Even though the Chorkie got their start as a designer breed, some have ended up in shelters or in the care of rescue groups. Consider adoption if you decide this is the mixed breed for you.

    Check your local shelters, look up Chorkie rescues, or check with breed specific Yorkshire Terrier or Chihuahua rescues, as they sometimes help to re-home mixed breeds.

    Chorkies are recognized by the following clubs:

    • American Canine Hybrid Club
    • The Designer Dogs Kennel Club
    • The International Designer Canine Registry
    • Dog Registry of America
    • The Designer Breed Registry
  • Size

    As the Chorkie is a relatively new mixed breed, there are few standards when it comes to size. That said, as a mix between Chihuahua and Yorkie parents, it's safe to assume your Chorkie will be an itty bitty.

    Most weigh in at eight to 15 pounds and range in height from six to nine inches at the shoulder. That said, some can be smaller or larger than average.

  • Personality

    Many Chorkie lovers describe their dogs as outgoing, fun, silly, and extremely loyal companions--so much so that they may exhibit aggression with people they aren't familiar with. Keep them on leashes at all times in public places.

    Like both parent dogs, the Chorkie may suffer from separation anxiety if left alone for long periods of time. Having multiple pets in the home can help with this.

    These pup are energetic and definitely would need to be with a person who is on-the-go or busy around the house. They enjoy watching you and would love to participate in lots of activities, including walks and play sessions and even watching you clean or fix something around the house.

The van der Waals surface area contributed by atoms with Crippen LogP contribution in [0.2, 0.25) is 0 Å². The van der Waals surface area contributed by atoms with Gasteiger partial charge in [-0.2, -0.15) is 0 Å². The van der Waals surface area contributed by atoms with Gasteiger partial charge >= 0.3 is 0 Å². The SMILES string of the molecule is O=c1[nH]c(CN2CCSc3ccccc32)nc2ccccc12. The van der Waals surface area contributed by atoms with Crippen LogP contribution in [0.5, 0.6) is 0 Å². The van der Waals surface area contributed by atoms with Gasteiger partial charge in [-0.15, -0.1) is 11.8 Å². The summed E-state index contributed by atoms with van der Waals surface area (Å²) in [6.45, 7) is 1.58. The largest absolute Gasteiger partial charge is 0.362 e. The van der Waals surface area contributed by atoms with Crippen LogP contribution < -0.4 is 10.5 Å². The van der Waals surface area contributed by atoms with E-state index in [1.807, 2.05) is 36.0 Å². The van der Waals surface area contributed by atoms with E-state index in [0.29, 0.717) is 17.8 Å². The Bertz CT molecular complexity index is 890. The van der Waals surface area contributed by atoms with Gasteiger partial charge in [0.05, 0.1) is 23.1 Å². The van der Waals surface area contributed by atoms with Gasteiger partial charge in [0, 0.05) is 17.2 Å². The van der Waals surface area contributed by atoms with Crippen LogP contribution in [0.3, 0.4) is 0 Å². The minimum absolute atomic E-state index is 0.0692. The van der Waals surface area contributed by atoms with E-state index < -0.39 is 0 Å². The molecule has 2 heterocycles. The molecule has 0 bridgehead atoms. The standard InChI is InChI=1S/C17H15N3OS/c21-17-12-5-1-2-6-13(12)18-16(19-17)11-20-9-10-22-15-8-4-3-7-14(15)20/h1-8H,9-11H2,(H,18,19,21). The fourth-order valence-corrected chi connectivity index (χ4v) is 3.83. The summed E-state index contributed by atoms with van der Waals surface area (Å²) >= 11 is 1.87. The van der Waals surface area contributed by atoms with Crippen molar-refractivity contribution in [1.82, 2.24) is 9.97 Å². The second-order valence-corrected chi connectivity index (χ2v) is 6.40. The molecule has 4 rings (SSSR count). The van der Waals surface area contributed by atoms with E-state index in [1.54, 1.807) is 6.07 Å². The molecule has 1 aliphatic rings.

Even though they are described as energetic, they don't require too much exercise. A few short walks per day should suffice with lots of potty breaks for their small bladders.

    They do well in single person families and large households with kids. However, if you are in a single person household and work long hours, you may want to consider a different kind of dog.

  • Health

    The Chorkie mixed breed is predisposed to some of the same conditions that the Chihuahua and Yorkshire Terrier also face. While most are generally healthy, some may be prone to a few health issues, which is why it is important to maintain good care and regular veterinary checkups.

    Some of the more common health problems Chorkie's suffer from include:

  • Care

    As with all dogs, you should keep up with your Chorkie's regular veterinary checkups to detect any health concerns early. Your vet can help you develop a care routine that will keep your dog healthy.

    Anal gland expression is also typically needed with smaller breeds. If you find your dog "scooting" or dragging their bottom on the ground, they may require having their anal glands expressed. You can either do this yourself, or request this during a grooming appointment. Sometimes groomers do it automatically, though not always. Mention it beforehand so this unpleasant task doesn't get skipped.

    The Chorkie is prone to overactive tear glands, which can cause tear stains near their eyes. Keeping a clean hanky or cloth nearby and dabbing them periodically can really minimize tear stains.